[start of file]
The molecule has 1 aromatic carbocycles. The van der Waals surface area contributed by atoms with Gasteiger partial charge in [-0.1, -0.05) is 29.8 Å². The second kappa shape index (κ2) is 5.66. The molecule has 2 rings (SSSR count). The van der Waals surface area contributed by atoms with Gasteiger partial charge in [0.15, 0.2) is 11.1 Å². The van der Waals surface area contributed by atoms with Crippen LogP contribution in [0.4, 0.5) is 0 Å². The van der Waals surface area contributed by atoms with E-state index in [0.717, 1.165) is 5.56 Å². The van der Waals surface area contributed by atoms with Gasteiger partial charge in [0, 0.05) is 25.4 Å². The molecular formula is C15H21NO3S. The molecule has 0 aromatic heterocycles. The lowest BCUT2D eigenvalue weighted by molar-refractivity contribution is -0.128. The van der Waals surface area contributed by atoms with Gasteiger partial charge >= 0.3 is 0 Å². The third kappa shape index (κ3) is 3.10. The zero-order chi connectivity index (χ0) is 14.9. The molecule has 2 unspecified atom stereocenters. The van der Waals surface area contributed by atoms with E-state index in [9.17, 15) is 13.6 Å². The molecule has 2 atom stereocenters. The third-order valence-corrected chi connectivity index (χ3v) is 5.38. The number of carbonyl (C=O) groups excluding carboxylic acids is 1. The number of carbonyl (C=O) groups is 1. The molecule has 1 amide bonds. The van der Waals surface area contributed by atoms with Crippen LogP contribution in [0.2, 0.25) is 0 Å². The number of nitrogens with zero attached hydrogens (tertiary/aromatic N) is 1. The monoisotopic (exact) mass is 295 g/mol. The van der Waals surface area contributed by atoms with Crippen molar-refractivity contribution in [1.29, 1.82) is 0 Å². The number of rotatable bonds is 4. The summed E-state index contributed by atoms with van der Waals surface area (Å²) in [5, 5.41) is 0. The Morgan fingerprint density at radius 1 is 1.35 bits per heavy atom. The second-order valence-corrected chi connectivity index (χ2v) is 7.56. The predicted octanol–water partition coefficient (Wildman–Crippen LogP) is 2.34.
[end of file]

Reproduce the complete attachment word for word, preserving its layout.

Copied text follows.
The molecule has 1 aromatic carbocycles. The van der Waals surface area contributed by atoms with Gasteiger partial charge in [-0.1, -0.05) is 29.8 Å². The second kappa shape index (κ2) is 5.66. The molecule has 2 rings (SSSR count). The van der Waals surface area contributed by atoms with Gasteiger partial charge in [0.15, 0.2) is 11.1 Å². The van der Waals surface area contributed by atoms with Crippen LogP contribution in [0.4, 0.5) is 0 Å². The van der Waals surface area contributed by atoms with E-state index in [0.717, 1.165) is 5.56 Å². The van der Waals surface area contributed by atoms with Gasteiger partial charge in [0, 0.05) is 25.4 Å². The molecular formula is C15H21NO3S. The molecule has 0 aromatic heterocycles. The lowest BCUT2D eigenvalue weighted by molar-refractivity contribution is -0.128. The van der Waals surface area contributed by atoms with Gasteiger partial charge >= 0.3 is 0 Å². The third kappa shape index (κ3) is 3.10. The zero-order chi connectivity index (χ0) is 14.9. The molecule has 2 unspecified atom stereocenters. The van der Waals surface area contributed by atoms with E-state index in [9.17, 15) is 13.6 Å². The molecule has 2 atom stereocenters. The third-order valence-corrected chi connectivity index (χ3v) is 5.38. The number of carbonyl (C=O) groups excluding carboxylic acids is 1. The number of carbonyl (C=O) groups is 1. The molecule has 1 amide bonds. The van der Waals surface area contributed by atoms with Crippen LogP contribution in [0.2, 0.25) is 0 Å². The number of nitrogens with zero attached hydrogens (tertiary/aromatic N) is 1. The monoisotopic (exact) mass is 295 g/mol. The van der Waals surface area contributed by atoms with Crippen molar-refractivity contribution in [1.29, 1.82) is 0 Å². The number of rotatable bonds is 4. The summed E-state index contributed by atoms with van der Waals surface area (Å²) in [5, 5.41) is 0. The Morgan fingerprint density at radius 1 is 1.35 bits per heavy atom. The second-order valence-corrected chi connectivity index (χ2v) is 7.56. The predicted octanol–water partition coefficient (Wildman–Crippen LogP) is 2.34.